SUGAR GROVE, Illinois – Everybody wants to beat America, and every American wants to show the world who is the best. This year – after two consecutive losses in the Arnold Palmer Cup – the United States of America has finally won again.
But more importantly, regardless of the outcome, the Arnold Palmer legacy continues to live on.
Although divided by nationality, the Palmer Cup brought together 48 elite golfers from all over the world to bond, laugh, grow, and compete together. It’s the only amateur event in the world where men and women play alongside one another and learn the incredible legacy of Mr. Palmer.
The Palmer Cup holds a special place the hearts of four players. Alex Fitzpatrick and Lauren Walsh from Team International, and Rachel Kuehn and myself, Emilia Migliaccio, from Team USA. We all attend Wake Forest University, the school that Palmer attended. Each day when we walk to our facility, we face the towering statue of Mr. Palmer, and each day, we are reminded of what kind of person we want to live up to.
Better yet – the head coach of the American team was Wake Forest head coach Kim Lewellen, who coached her first Palmer Cup this week.
“To be named the Arnold Palmer up captain is an amazing honor, and to represent your country and the legacy of Arnold Palmer in a team event is something that only happens here. When you think about it, we had the 48 best players in the world represented here and four of them are from Wake Forest University. Sharing this experience with these unbelievable athletes is the memory of a lifetime,” Lewellen said following the final round of the Ryder Cup-formatted tournament.
Walsh represented Ireland on the International side and competed in her first Arnold Palmer Cup: “Playing in the Palmer Cup is definitely going to stand out as a highlight for me. I loved every minute of competing for the international team. It’s such an honor to be able to play in such a special event that honors Mr. Palmer’s legacy. While the result didn’t go the international’s way, I’ve learned so much and made a lot of memories.”
This was Kuehn’s second time playing in the Arnold Palmer Cup: “To come back and win after a loss last year was really exciting, but this week was so much more than that. We got to play alongside all the best players in the world and we get to add our name to a list of so many great players and be a part of history.”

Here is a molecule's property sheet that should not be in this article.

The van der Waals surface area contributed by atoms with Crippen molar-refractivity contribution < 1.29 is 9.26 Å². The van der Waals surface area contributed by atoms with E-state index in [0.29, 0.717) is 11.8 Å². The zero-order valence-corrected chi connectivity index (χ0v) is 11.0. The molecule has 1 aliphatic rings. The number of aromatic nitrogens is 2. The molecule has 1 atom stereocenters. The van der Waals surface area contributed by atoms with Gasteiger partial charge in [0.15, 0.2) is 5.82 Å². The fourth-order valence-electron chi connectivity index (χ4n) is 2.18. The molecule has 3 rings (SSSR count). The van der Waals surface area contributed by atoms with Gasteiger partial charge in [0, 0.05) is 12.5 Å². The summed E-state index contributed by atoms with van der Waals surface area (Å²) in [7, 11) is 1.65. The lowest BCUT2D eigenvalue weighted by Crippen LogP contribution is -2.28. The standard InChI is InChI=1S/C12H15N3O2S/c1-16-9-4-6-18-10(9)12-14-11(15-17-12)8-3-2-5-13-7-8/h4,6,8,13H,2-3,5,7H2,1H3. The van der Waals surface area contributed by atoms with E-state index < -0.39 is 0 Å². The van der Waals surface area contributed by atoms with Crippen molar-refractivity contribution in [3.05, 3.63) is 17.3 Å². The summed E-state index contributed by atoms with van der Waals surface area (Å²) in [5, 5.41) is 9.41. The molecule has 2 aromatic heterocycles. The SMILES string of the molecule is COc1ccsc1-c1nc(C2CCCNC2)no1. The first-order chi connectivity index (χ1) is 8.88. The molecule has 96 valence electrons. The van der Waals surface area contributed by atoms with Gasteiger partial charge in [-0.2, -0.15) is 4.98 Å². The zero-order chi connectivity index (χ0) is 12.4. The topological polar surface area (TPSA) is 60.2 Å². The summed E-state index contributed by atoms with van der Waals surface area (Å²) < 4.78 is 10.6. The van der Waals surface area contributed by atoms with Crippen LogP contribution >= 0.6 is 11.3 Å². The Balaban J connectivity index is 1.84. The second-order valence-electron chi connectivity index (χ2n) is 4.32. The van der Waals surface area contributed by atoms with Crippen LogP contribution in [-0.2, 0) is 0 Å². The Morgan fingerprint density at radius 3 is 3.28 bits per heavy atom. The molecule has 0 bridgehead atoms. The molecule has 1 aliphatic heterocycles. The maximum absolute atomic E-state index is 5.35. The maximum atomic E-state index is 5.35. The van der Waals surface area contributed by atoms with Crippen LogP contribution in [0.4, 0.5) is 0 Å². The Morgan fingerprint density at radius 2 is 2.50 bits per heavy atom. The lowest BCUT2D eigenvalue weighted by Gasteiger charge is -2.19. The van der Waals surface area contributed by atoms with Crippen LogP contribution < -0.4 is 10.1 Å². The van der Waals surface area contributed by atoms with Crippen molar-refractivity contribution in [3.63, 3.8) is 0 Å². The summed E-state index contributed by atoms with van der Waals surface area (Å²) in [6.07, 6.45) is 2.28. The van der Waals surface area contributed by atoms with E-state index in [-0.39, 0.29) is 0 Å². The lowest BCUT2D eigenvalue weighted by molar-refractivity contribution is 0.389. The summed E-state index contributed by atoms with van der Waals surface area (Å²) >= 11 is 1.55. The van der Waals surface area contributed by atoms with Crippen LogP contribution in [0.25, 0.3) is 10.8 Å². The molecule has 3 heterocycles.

“Representing the international team was incredible because I got the chance to meet so many people from so many different places and make friendships I’d never though was possible. Representing Wake Forest is great because of the legacy with Arnold Palmer. Wearing Wake Forest on the front of my shirt is something I’ll always be proud to do,” said Fitzpatrick, who also played for the second time.
This is my fourth time competing in a Palmer Cup, the most ever out of any player. It’s an honor to hold this record and get to play one of my last amateur events representing my country and Mr. Palmer.
I never got to meet Mr. Palmer, but when I was 10 years old, I told my mom I wanted his autograph. She said to me, “Write him a letter. He’ll respond.” A couple weeks later, I received a package in the mail with a signed photograph from Mr. Palmer. As a child, when I listened to people talk about Mr. Palmer, no one spoke about his golf successes – which were many.
Everyone spoke of the memory they shared with him or the unique stories they’d been told.
It all came full circle when I flew to Evian, France, and experienced his tournament for the first time. I signed 100 flags and learned the importance of a legible signature, and I listened to even more inspiring stories about Mr. Palmer. There’s a reason why this recap of the 2021 Arnold Palmer Cup doesn’t talk about the matches, the wins, or the losses but talks about four players and one coach’s experience.
The Arnold Palmer Cup is so much more than a win or a loss. It’s a growth moment for every player: to feel proud to be selected, to learn how to legibly sign their name, and to bond with players all over the world.